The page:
And this definitely worked for my cousin. While interning, his supervisor was so impressed with him that he introduced him to managers and was more than happy to recommend him after graduation. It was through those connections and recommendations that he got hired in one of the most competitive markets.

And this does not just apply to nursing. A similar story was told at the Academy of Art University’s “It’s All About You” presentation for Multimedia Communications majors.

One Academy of Art graduate on the panel spoke about the importance of taking every day of your internship seriously. She explained how she approached every assignment she was given at her radio station internship with enthusiasm and determination. Whether she was switching music tracks for the DJ or scouring the web for some breaking news in pop culture, she took the task seriously.

Not only did she get voted “best intern,” but she was also offered a full-time position with the station after the internship ended.

Ross Manderscheid started as an intern at Kaiser Permanente and adopted a similar attitude while he was there.

“My philosophy when I was an intern was to just make myself as useful as possible to as wide a variety of people and projects as I could,” he explains in our interview with him here.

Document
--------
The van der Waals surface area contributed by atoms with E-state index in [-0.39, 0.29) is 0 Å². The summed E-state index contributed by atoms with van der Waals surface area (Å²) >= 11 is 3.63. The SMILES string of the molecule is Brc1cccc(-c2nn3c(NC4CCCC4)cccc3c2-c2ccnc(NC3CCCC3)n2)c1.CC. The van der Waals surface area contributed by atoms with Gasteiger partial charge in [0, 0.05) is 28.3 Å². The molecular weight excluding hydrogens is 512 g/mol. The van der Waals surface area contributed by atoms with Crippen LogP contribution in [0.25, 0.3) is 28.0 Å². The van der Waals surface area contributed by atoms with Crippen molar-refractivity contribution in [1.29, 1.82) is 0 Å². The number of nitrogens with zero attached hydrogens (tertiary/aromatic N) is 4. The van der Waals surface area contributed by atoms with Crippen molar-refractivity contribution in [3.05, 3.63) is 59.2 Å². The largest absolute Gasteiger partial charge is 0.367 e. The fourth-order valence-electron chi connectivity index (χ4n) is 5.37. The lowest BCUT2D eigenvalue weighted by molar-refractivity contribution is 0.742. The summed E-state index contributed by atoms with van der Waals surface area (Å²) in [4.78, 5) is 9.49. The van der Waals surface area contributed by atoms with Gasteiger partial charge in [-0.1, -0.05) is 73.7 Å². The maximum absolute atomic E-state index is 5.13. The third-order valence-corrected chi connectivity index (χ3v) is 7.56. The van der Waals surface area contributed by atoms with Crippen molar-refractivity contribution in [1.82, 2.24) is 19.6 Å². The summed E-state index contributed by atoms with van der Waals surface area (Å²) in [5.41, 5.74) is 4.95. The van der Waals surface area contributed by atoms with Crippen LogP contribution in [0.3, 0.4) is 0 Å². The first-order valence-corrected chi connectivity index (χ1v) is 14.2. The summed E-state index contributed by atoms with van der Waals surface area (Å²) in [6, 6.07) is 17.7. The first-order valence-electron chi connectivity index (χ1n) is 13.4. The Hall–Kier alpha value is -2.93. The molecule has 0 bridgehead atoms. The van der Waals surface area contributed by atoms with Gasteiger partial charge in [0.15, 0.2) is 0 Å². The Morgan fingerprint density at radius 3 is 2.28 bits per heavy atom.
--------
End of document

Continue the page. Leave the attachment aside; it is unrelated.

This approach to his internship led to an extension of his time there and eventually the creation of Business Operations Analyst, the position he went on to hold full-time.

And this pursuit of new challenges and solutions to the organization’s problems shouldn’t stop once you get the job! The mentality can be applied to your days once you start working. What better way to get noticed and advance in your career than to make the life of your manager easier? It may even help you negotiate your salary in the future.

What to keep in mind: Unfortunately, there are times when even A+ performances do not lead to an offer. There are external factors that also affect an employer’s decision whether or not to convert an intern into a full-time employee. For example, it may just not be possible to hire anyone full-time with the current department’s budget.

If your internship is coming to an end and you aren’t being hired on permanently, set up a little meeting with your manager. Find out whether you could have done anything differently during your time there or if the reason they’re not hiring you is completely unrelated to your performance. If you can, use that information to improve your performance at your next position.

Homework time! It can be easy to look at an internship, volunteer work, or an entry-level job as annoying things that stand between you and your career. Change this attitude toward them. Instead view them as development tools that can lead you to your career. Approach each day as an interview and act to impress. Figure out the needs of your employers beyond just what they assign you and work to fill those needs!